16. 16. Recommended Reading: "Are Federated Metadata Approaches to Business Service Repositories Valid?" "Best Practices for Metadata Management" "Metadata Management Technology Integration Cautions and Considerations" "Metadata Repositories Address Disparate Sets of Needs" "The Evolving Metadata Repository Market" RIA Platforms Analysis By: Ray Valdes Definition: Rich Internet Application (RIA) platforms enable organizations and software vendors to build applications that provide a richer, more-responsive user experience compared to older- generation, "plain browser" Web platforms. RIA platforms and technologies span a range of approaches that, from a runtime perspective, fall into three basic categories: browser-only, enhanced browser and an outside-the-browser. The browser-only approach is known as Ajax, which leverages the capabilities that are already built into every modern browser (for example, Firefox, Internet Explorer, Opera and Safari), such as the JavaScript language engine and the Document Object Model support. The Ajax approach is supported by vendors, such as Backbase, Jackbe and Tibco, and by open-source toolkits, such as Dojo and Kabuki. The enhanced-browser approach begins with a browser and extends it with a plug-in or other browser-specific machine-executable component (unlike the JavaScript-centric Ajax approach, which is mostly browser-independent). Examples of this approach are Adobe Flash (further enhanced by Adobe Flex server-side technology), Google Gears, Microsoft Silverlight and the Curl RIA platform from Curl. The outside-the-browser approach means adding some large-footprint system software to the client operating environment, such as the Java Virtual Machine (JVM) runtime, the Microsoft .NET language environment or the Adobe Integrated Runtime (AIR) software stack. On top of this stack can be additional layers that add capabilities for client-side data persistence, automatic provisioning and versioning of platforms and applications, and migration of server-side component models. Examples of this approach include Adobe AIR, IBM Lotus Expeditor, Microsoft Windows Presentation Foundation and Sun JavaFX. Position and Adoption Speed Justification: Major system vendors, such as IBM and Microsoft, have been talking about a "rich client" or "smart client" alternative to plain browser-based user interfaces since the early part of this decade. The concept and road map was driven as much by a vendor's agenda for maintaining a system software footprint on a user's devices (desktop PCs, laptops and PDAs) that was more than a basic browser, which was perceived to be commodity technology. However, in 2005, the use of Ajax (a "basic browser" technology) appeared on the scene and enjoyed explosive growth, blind-siding vendors' road maps based on heavyweight technologies (for example, Microsoft WinForms with ClickOnce technology). In 2007, there have been high-profile new initiatives — such as Adobe AIR, Microsoft Silverlight, IBM Lotus Expeditor and Sun JavaFX — that indicate a renewed effort on the part of vendors to go beyond the basic browser. User Advice: To gain real value from RIA technology, invest in an enhanced development process based on empirically proven usability design principles and on continuous improvement before investing in any user interface technology. Publication Date: 29 June 2007/ID Number: G00147982 Page 16 of 47 © 2007 Gartner, Inc. and/or its Affiliates. All Rights Reserved.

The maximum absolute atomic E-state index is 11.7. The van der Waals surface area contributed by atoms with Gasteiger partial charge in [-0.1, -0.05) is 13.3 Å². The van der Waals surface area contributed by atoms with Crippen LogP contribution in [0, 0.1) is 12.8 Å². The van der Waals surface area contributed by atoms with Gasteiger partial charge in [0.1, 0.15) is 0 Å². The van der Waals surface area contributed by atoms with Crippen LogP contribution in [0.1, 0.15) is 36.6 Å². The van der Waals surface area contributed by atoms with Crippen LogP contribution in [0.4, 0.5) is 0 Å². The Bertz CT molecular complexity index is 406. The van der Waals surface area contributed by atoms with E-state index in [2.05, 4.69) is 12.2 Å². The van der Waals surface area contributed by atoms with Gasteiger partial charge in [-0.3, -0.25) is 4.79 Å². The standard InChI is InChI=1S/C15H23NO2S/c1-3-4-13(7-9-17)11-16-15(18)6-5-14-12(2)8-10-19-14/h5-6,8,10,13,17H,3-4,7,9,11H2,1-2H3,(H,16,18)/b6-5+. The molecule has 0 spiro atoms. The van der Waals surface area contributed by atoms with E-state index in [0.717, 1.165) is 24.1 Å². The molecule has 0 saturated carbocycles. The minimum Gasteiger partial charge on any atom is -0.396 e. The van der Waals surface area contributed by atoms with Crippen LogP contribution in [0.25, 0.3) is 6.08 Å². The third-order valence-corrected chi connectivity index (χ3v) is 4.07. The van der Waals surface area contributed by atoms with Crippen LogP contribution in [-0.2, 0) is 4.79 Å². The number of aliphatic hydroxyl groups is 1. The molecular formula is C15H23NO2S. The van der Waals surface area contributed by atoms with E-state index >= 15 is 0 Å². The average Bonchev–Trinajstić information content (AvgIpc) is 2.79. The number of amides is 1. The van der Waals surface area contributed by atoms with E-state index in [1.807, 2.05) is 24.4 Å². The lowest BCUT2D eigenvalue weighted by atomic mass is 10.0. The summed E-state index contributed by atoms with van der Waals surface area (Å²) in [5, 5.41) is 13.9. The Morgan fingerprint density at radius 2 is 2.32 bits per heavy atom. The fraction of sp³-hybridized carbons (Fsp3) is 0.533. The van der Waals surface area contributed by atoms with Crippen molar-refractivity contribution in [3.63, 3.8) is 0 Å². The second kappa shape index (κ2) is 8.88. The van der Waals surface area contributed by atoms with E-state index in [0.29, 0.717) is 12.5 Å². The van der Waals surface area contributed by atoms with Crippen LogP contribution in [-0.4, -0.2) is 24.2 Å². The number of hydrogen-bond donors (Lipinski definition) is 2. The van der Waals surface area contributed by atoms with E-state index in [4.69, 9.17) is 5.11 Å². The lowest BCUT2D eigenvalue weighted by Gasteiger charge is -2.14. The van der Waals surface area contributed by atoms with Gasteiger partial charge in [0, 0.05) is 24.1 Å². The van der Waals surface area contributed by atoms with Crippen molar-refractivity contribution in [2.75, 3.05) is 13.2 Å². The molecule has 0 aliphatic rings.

17. 17. Business Impact: A user experience that is perceptively better than other offerings in a product category can provide sustainable, competitive advantage. Consider the flagship examples of the RIA/Ajax genre, such as Google's Gmail, Maps and Calendar applications, which achieved high visibility and strong adoption despite entering late into a mature and stable product category. However, competitive advantage is not a guaranteed result of RIA technology deployment, and depends on innovations in usability (independent of technology) and on server-side architectures that complement client-side user interface technology. Many organizations do not have the process maturity to deliver a consumer-grade user experience and will need to acquire talent or consulting resources to achieve positive business impact. Benefit Rating: High Market Penetration: Five percent to 20% of target audience Maturity: Emerging At the Peak Application Testing Services Analysis By: Frances Karamouzis; Allie Young; Lorrie Scardino Definition: Application testing services include all types of validation, verification and testing services for quality control and assurance within the application development life cycle to deliver software that is developed according to defined specifications and will operate in a production environment. Testing services, which have always been an integral part of the application development life cycle, are now increasingly carved out as a separate competency area, often supported by a distinct development methodology. Testing services may be performed manually or with automation tools, and carried out by internal IT resources or by ESPs. The scope of application testing services includes various functions that go by different names, such as unit testing (which is done by the application developers), integration testing, system testing, functional testing, regression testing, performance/stress testing, usability testing and security testing. Application testing applies to custom application development or packaged applications, as well as single applications or many applications. When externally sourced, application testing services may be purchased as staff augmentation, discrete project work and longer-term outsourcing engagements. Position and Adoption Speed Justification: In the past three years, more attention and focus have been placed on testing services. Several business factors have accelerated this focus: • Organizations increasingly recognize the business need to achieve a more predictable and consistent software development process, including all levels of testing and QA. • The cost of software defects is better understood today than it has been historically because organizations are getting better at baselining costs and performance/service levels as part of a larger sourcing strategy. • Accelerated release cycles for business applications is a reality, with more applications directly touching the customer and application availability directly tied to revenue performance. The cost of software defects is more visible in many industries. • When organizations look for additional ways to cut costs, especially after already outsourcing, testing and QA emerge as good candidate services. Publication Date: 29 June 2007/ID Number: G00147982 Page 17 of 47 © 2007 Gartner, Inc. and/or its Affiliates. All Rights Reserved.